How Fitting that veterinarian Ken Hanks and his wife, Dyanne Caprio, both shared a fascination with barns, structures built to meet the needs of both man and animal. Yet, in their home state of Colorado, few of the old timbered buildings can be found. So when Hanks first played with the idea that they move and rebuild one on their new acreage in Strasburg, Colo., his search took him to Illinois, and then to Ohio.
Compelled by a “complete and overwhelming fascination with barns” and the inspiration to reshape one into a living space, Hanks dove into research. But it was Caprio who, during a time when the idea of a barn home had grown quiet, found an ad for a barn in the Denver Post. She recalls feeling apprehensive about it, uncertain of what could happen if she rekindled her husband's “barn fire.”
But she did. And though the ad fueled her husband's interest in exploring what she at one time thought was a fantasy, it was soon clear to them that there may be real possibilities with this one. When Hanks made the call, he learned the ad was placed by Marion and Michael Rogers, a father-and-son team from rural Ohio whose business focus is the recycling of old lumber. It wasn't long after speaking with the Rogers - in July, 2002 - that Hanks and a friend, architect Mark Donnelson, flew to see the barn. Outside, the unassuming 40-by-60-foot barn was, well, a disappointment. But, inside, that's where the fire was stirred.
The crucible moment happened while they were surrounded by the structure's majestic, cathedral-like interior. Hanks was fascinated as he listened to Michael Rogers and Donnelson talk of the possibilities. The barn's seven “bents,” or cross-sections — substantial for a barn of its size — towered overhead. Hanks recalls that Michael Rogers talked about the “excessive amount of timber” used to strengthen the building.
Marion Rogers, a veritable connoisseur of barns, said the barn was extraordinarily well-built. The barn had more than 200 knee braces, or angled supports. The seven bents or cross-sections each weigh between 2,800 and 7,000 pounds.
“The builders who built this were craftsmen,” Rogers says. “They were accurate in their work, and they did it by hand. This is a testament to the timber frame craft of years gone by.”
A couple weeks later, Hanks sent the Rogerses a down payment on the barn. Soon after that, the Rogerses disassembled and shipped barn west by semi-truck at a cost of about $10,000.
Re-raising the barn
A few years later, the barn's timber frame was once again pieced together. During one particularly calm August week in 2005, a crane raised the giant frame atop a new, concrete foundation with a tumbled stone veneer. But this was no ordinary barn slab. Hydronic heating contractor and CONTRACTOR columnist Mark Eatherton and a crew of his best technicians had already installed insulation below and around it and installed 3,000 lineal feet of 1/2-in. RadiantPEX tubing from Watts Radiant. The radiant heat layout was soon extended into the well-supported lightweight concrete floor above it.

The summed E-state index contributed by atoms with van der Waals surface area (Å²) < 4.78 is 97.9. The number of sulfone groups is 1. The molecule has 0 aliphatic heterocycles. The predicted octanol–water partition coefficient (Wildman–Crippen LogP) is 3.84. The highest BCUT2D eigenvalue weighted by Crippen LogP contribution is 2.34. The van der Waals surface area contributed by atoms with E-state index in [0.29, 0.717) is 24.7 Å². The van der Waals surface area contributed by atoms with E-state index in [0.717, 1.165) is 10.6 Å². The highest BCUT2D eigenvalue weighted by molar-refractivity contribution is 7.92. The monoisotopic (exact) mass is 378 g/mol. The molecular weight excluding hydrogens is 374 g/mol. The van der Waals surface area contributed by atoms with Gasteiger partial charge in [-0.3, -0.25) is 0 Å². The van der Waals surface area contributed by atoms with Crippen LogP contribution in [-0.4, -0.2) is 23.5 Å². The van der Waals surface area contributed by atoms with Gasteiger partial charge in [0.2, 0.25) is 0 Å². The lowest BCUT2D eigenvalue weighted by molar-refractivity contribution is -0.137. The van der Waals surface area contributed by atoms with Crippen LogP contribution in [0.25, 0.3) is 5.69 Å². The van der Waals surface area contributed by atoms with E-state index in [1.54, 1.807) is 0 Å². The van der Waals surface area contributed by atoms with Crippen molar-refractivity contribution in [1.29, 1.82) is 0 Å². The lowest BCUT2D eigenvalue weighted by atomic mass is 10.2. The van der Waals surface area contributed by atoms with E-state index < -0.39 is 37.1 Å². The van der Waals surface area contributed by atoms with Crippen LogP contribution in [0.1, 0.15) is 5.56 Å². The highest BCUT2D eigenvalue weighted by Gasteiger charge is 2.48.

“The radiant installation went beautifully,” Eatherton says.
Four-inch urethane, structurally-insulated panel (SIP) sections were then attached to the barn's re-erected frame, offering an R-value of 36, then covered with weathered wood siding. The roof also built with SIPs, though these we about 6-in. in thickness, providing R-42+. But to preserve the barn's beautifully seasoned appearance from inside and out, metal roofing preceded, and followed, the SIPs.
Much of the barn's original character was retained. Parts of the open stairway are hand-adzed. Floorboards throughout the home - a mix of ash, white oak, hickory, elm and beech — came from within the old barn.
“Just about every piece of the old structure was salvaged and reused,” says Michael Rogers, who also made custom cabinetry, doors, a dining room table and even a large chandelier for the renaissance barn.
Eatherton, a partner in the Denver-based mechanical contracting firm, Advanced Hydronics Inc., specializes in designing and installing challenging mechanical systems. According to Eatherton, Hanks and Caprio were building this barn to be their last home, and wanted to do everything they could to reduce heating costs, and yet not at the expense of comfort.
They decided on a ground-source heat pump to heat and cool their new home. Advanced Hydronics technician Corey Merchant worked with the owners and designed the mechanical system to provide the most efficient, least expensive operating costs for the new home.
Four years after they broke ground on the project, Hanks and Caprio moved in just before the winter season of ‘07/'08. Cold weather conditions on the prairie were raw, but the home's comfort systems measured up nicely.
Hot water recirc
One of the early plans Advanced Hydronics and the homeowners settled on was hot water recirculation. Eatherton chose to use a system designed for new construction, the Grundfos UP10-16.